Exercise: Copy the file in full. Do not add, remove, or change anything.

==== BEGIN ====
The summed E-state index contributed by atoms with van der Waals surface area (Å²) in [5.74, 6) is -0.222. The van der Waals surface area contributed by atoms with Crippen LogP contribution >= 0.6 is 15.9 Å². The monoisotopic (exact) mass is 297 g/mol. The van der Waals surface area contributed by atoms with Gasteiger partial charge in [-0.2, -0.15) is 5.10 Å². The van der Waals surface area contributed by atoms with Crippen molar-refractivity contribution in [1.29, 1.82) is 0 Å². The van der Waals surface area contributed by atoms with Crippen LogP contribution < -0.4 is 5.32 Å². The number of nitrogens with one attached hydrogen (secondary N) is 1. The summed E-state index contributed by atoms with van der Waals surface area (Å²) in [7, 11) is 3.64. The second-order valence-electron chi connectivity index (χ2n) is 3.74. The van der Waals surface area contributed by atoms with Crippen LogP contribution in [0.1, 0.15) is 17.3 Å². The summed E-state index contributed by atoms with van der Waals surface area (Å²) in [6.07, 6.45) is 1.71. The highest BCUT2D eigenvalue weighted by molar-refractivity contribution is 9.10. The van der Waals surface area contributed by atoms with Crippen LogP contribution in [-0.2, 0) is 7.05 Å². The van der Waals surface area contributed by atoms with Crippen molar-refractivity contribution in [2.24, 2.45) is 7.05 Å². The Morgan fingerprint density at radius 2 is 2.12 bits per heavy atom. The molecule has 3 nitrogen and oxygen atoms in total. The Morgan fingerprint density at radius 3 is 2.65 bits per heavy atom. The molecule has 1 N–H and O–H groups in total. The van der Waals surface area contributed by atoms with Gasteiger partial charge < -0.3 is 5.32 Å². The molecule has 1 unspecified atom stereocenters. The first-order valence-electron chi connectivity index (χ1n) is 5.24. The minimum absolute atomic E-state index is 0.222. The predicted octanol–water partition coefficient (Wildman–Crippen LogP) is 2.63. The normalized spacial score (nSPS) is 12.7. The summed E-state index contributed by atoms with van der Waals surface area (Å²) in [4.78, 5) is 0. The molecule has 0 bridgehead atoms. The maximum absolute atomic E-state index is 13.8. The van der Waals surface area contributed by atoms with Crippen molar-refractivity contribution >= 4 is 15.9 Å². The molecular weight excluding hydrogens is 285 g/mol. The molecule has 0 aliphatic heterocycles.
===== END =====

The summed E-state index contributed by atoms with van der Waals surface area (Å²) in [5.74, 6) is -0.222. The van der Waals surface area contributed by atoms with Crippen LogP contribution >= 0.6 is 15.9 Å². The monoisotopic (exact) mass is 297 g/mol. The van der Waals surface area contributed by atoms with Gasteiger partial charge in [-0.2, -0.15) is 5.10 Å². The van der Waals surface area contributed by atoms with Crippen molar-refractivity contribution in [1.29, 1.82) is 0 Å². The van der Waals surface area contributed by atoms with Crippen LogP contribution < -0.4 is 5.32 Å². The number of nitrogens with one attached hydrogen (secondary N) is 1. The summed E-state index contributed by atoms with van der Waals surface area (Å²) in [7, 11) is 3.64. The second-order valence-electron chi connectivity index (χ2n) is 3.74. The van der Waals surface area contributed by atoms with Crippen LogP contribution in [0.1, 0.15) is 17.3 Å². The summed E-state index contributed by atoms with van der Waals surface area (Å²) in [6.07, 6.45) is 1.71. The highest BCUT2D eigenvalue weighted by molar-refractivity contribution is 9.10. The van der Waals surface area contributed by atoms with Crippen LogP contribution in [-0.2, 0) is 7.05 Å². The van der Waals surface area contributed by atoms with Crippen molar-refractivity contribution in [2.24, 2.45) is 7.05 Å². The Morgan fingerprint density at radius 2 is 2.12 bits per heavy atom. The molecule has 3 nitrogen and oxygen atoms in total. The Morgan fingerprint density at radius 3 is 2.65 bits per heavy atom. The molecule has 1 N–H and O–H groups in total. The van der Waals surface area contributed by atoms with Gasteiger partial charge < -0.3 is 5.32 Å². The molecule has 1 unspecified atom stereocenters. The first-order valence-electron chi connectivity index (χ1n) is 5.24. The minimum absolute atomic E-state index is 0.222. The predicted octanol–water partition coefficient (Wildman–Crippen LogP) is 2.63. The normalized spacial score (nSPS) is 12.7. The summed E-state index contributed by atoms with van der Waals surface area (Å²) in [4.78, 5) is 0. The molecule has 0 bridgehead atoms. The maximum absolute atomic E-state index is 13.8. The van der Waals surface area contributed by atoms with Crippen molar-refractivity contribution >= 4 is 15.9 Å². The molecular weight excluding hydrogens is 285 g/mol. The molecule has 0 aliphatic heterocycles.